Circumcision: The Earlier Generation
July 17, 2009 1 Comment
My article on why we didn’t circumcise our son mentioned that when my partner Daniel learned more about circumcision, he felt “that he was mutilated without his consent simply because of tradition and ignorance” and was so upset that “he wouldn’t speak to his parents because he feared he would yell at them.” As I tried to make clear in the article, we knew that Daniel’s parents had made that decision using the information they had at the time, working from within a culture in which routine infant circumcision was rarely questioned, so it wouldn’t be fair to blame them.
Daniel’s parents wrote a response. It’s so well-written and such a clear presentation of the difference in perspective between 1971 America and 2004 America that, with their permission, we are publishing it as a guest post.
Dear Daniel and Becca,
Just some quick comments on the blog about circumcision. As you note, the decision to circumcise wasn’t controversial in 1971. Of course, this was before home computers and the Internet, so we were not online every day, Googling topics of interest, checking Wikipedia, and downloading pro and con blogs.
Our decision was not made primarily on the basis of religion. Frankly, we weren’t that religious. Our pediatrician was in favor of it for the presumed health and hygiene benefits. Furthermore, although it was not the major factor in our decision, it was also believed at that time that circumcision enhanced sexual sensitivity as well as decreasing the risk of cancer of the penis. In fact, Daniel was circumcised in the hospital by a physician, not in our home as part of a bris–the religious ritual. Elsa and I had attended several of those, where people stand around and pray, gawking at the infant while the mohel dabs wine on the child’s lips to keep him happy. We much preferred the sterile environment of the hospital, and we followed the conventional medical wisdom of the day that involved getting it over with as soon as possible.
Had we regarded it as a controversial issue, we would have solicited additional opinions and gone to the library to delve into the medical journals. However, it wasn’t like that. There really were no dissenting votes from family, friends, or medical folks. We had doubts about various matters of child-rearing, but this wasn’t among them.
I suppose it is somewhat analogous to the situation, a generation before, where almost everyone had their tonsils automatically removed during infancy. Here too, the idea was to eliminate “vestigial” tissue before it became a source of potentially savage infections. This was a big concern before the invention and widespread use of antibiotics. In fact, for some reason, my father did not have his tonsils routinely removed, and he therefore had to have very painful surgery later in life, when his tonsils were creating a lot of trouble. Having them out as an adult led to a very difficult recuperation period.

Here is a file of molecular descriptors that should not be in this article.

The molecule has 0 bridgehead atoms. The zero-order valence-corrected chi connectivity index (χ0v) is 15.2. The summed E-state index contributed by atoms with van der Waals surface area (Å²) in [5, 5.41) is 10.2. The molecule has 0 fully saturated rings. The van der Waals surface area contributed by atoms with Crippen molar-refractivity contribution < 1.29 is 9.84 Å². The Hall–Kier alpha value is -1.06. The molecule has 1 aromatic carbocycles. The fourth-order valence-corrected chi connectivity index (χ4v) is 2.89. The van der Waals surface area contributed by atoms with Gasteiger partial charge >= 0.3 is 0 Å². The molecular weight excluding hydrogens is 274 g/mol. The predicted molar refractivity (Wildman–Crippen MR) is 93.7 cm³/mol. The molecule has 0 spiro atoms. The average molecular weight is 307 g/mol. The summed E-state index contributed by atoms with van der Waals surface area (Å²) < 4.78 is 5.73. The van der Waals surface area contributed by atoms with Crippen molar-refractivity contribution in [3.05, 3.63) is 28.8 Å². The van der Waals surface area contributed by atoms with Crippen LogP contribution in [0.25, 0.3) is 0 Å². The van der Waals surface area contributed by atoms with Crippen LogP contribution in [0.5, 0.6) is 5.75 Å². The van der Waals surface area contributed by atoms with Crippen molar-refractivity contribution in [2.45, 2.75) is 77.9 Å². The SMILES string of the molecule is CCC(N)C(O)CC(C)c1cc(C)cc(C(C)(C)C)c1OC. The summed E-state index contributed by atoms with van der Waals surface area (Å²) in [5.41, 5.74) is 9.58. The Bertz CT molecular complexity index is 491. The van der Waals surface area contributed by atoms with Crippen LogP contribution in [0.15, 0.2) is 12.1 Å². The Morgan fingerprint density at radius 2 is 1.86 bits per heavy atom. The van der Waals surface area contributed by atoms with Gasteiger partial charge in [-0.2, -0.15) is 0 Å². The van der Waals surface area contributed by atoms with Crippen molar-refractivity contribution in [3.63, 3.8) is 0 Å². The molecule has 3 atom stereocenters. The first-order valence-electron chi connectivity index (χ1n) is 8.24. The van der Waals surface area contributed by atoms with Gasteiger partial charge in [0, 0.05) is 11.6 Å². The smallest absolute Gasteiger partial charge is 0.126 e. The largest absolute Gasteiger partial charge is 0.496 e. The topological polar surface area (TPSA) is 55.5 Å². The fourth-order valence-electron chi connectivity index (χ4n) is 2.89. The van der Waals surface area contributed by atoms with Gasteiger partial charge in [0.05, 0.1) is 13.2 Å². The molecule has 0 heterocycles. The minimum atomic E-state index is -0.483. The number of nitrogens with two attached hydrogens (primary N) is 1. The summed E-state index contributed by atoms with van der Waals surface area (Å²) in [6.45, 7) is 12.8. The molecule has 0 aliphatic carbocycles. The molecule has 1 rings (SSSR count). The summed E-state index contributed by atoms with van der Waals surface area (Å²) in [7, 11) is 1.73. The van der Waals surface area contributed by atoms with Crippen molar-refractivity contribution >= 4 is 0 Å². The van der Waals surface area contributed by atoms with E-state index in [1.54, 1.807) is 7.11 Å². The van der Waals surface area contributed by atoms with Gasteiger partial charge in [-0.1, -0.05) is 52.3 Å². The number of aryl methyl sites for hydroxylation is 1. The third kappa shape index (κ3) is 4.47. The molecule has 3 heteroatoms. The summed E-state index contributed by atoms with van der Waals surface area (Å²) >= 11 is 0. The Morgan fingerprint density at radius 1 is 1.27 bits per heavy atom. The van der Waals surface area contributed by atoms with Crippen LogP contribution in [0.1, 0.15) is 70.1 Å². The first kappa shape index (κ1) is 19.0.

Obviously, parents are always obliged to make decisions on behalf of their offspring on the basis of partial, incomplete, and soon to be outmoded information. When should the doctor be called, should the kid be exposed to chicken pox, should we vaccinate, should we let the kid cry half the night, and so on. Sometimes the issues are small and sometimes they are larger. As I was growing up, the dental profession kept changing its mind about how one should brush one’s teeth and whether the toothbrush should have hard or soft bristles. My mother (and others in her cohort) thought breastfeeding was a big mistake. She considered the process unreliable and—get this—”unnatural.” When it became clear that Elsa intended to breastfeed Daniel, she began a campaign for him to be weaned as fast as possible. She thought it was unwise for him to be “indulged” for too long. We had to promise that we would have him drinking from a cup before entering high school! She also thought giving a child food just because he was hungry was risky—in her day, you stuck to a definite feeding schedule, come hell or high water.
A few weeks ago, when we visited the battlefield at Gettysburg, we found out that they were still doing bloodletting during the Civil War and that they considered the appearance of pus a good sign—the bodily humors were presumably restoring a suitable balance. They also threaded the needles they used to suture wounds by licking the thread, and during surgery the physician rinsed his hands in a common, bloody bucket of water.
In my era, Argyrol drops were put in every newborn’s eyes. The formula for this antiseptic solution was developed by Albert Barnes in 1902, and the worldwide sale of this product was the basis of the fortune that now supports the Barnes Foundation art collection. It wasn’t until 1996 that the medical profession concluded that the formula—which contained silver—was both ineffective and unsafe. Similarly, the disinfectant pHisoHex was considered the best way to keep your hands free of germs until 1969, when hexachlorophene was suspected of causing cancer. However, in 1973, it was once again declared safe. In this country, it has remained a prescription drug although you can get it over the counter in Australia.
The one thing you can count on is that some of the decisions you are now making with regard to Nicholas will later turn out to have been at least foolhardy if not downright harmful. However, all you can ever do is use your best judgment and hope for the best.
We never know what we don’t know, and we generally do not have the luxury of waiting to see what the verdict of history will be or what our offspring will conclude about the choices we make.
Jay & Elsa